YOUR Information First
October 2007 / issue #7

In this issue:

Timely Tips
Feature Article
Latest ID Theft News
Scam Central
More Resources


 Detecting Synthetic ID Fraud

How can you tell when a thief has created a new, fictional identity by combining your real and fake identifying information to establish new accounts and commit fraud?  You can protect yourself by following these tips:

1. Check your credit reports. Watch out for inaccurate versions of your name, address or Social Security number and report accounts on your credit file that don't belong to you to the credit bureaus right away. The Credit Bureau may, from time to time, associate the fraudulent sub file with your main, or “A” credit file, since they share identifying information. 

2.  Manage your Social Security number (SSN). Limit who you give your SSN to, destroy or securely store documents that contain your SSN, and monitor your public records and Social Security statements at least once a year to catch instances where a thief uses a different name, date of birth or address along with your real SSN.

3. Monitor your mail. If you start receiving suspicious mail, such as credit offers with odd variations on your name or change-of-address notices, contact the credit bureaus and post office if you didn't initiate these changes.

4. Follow up on all credit denial letters. Examine the letter to see if contains all of your correct identifying information. Contact the creditor immediately if it contains errors and ask them to verify your identity and then check your credit file again.


Synthetic Identity Fraud: A Growing Trend In ID Theft
By Mark Pribish

Most consumers think of identity theft as a financial related event including their credit and debit cards, checking and savings accounts, and/or their personal, student, auto or home loans.  

A growing threat called Synthetic Identity Fraud – where thieves steal your social security number and connect it to a different name to create a new, fictitious person -- is becoming more common.

According to Tom Harkins, Chief Operating Officer for Edentify, a leading provider of identity management and fraud detection solutions, “One of the biggest misconceptions regarding identity theft is that it mainly involves credit.”  Harkins states that, “Approximately 70 percent of ID Theft starts with a non financial crime, such as someone using your social security number to apply for a job, which can lead to taking over your identity and then to committing Medical ID Theft.”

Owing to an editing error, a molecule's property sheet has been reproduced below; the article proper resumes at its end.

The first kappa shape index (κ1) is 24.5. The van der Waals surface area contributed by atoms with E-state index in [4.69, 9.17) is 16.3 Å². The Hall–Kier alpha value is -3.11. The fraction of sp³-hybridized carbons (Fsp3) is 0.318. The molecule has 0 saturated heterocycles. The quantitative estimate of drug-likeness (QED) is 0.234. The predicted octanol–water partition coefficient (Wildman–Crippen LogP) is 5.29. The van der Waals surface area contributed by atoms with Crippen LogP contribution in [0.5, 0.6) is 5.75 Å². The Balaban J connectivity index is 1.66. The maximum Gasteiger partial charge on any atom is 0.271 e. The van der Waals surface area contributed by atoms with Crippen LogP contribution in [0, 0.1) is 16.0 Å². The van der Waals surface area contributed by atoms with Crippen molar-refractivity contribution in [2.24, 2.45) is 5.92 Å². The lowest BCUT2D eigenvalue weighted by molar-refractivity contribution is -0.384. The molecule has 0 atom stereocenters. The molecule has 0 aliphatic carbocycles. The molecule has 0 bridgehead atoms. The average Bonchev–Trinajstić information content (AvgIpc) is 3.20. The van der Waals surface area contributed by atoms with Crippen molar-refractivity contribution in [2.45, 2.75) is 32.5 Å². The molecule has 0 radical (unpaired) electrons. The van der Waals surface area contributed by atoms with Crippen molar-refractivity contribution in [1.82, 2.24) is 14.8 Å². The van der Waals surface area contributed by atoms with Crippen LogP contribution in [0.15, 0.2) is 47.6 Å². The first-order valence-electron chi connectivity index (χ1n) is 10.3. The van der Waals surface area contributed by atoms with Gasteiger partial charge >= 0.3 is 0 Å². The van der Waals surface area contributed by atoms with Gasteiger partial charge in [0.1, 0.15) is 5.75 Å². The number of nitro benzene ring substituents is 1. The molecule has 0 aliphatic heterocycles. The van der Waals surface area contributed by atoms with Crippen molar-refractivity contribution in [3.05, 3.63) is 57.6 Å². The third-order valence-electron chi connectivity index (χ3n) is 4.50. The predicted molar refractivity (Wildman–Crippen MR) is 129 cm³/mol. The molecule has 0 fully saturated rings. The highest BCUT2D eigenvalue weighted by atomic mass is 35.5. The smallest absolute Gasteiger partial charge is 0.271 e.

Generally speaking, there are five types of identity theft including:

  • Financial ID Theft
  • Social Security ID Theft
  • Drivers License ID Theft
  • Criminal ID Theft
  • Medical ID Theft.

In addition to your social security number, Synthetic Identity Fraud can include fake and real consumer information – including partially changed names and social security numbers to create new identities.  

Synthetic Identity Fraud is unlike traditional identity theft – where an individual’s real name, social security number and other real identifying information is used without changing any of the stolen information – and the identity thief pretends to be you, the employee or customer.

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SCAM CENTRAL - The "Information Broker" Scam

On-line Information Brokers are used legitimately by businesses and consumers for background checks to track down debtors or to find lost relatives. Unfortunately, since a large percentage of the information these brokers provide is sold directly over the internet, thieves can take advantage of these services to steal your identity.

How It Works:

A thief steals a bank or credit card statement from your mailbox or trash and then uses the information to obtain additional information about you through on-line information brokers. By ordering this information via by email and using other fraudulent information, the thief shields their identity. The purchased information allows the thief to commit fraud, including Synthetic ID Fraud such as; creating a phony driver’s license, ordering more credit it cards, and stealing from your bank accounts.

Your Defense:

Secure your mail and shred documents that contain identifying information instead of throwing them in the trash. Do not respond to “phishing” emails or phone calls that promise some benefit if you provide them with your identifying data. Monitor you credit files, public records and Social Security number at least once a month.

If you believe you have been victimized by this type of scam, contact a Recovery Advocate at 866.SMART68 today.


Are you at risk? Take our ID theft quiz
Family Safety Fact Sheet
Video: Delivering Justice

We've got you covered.  

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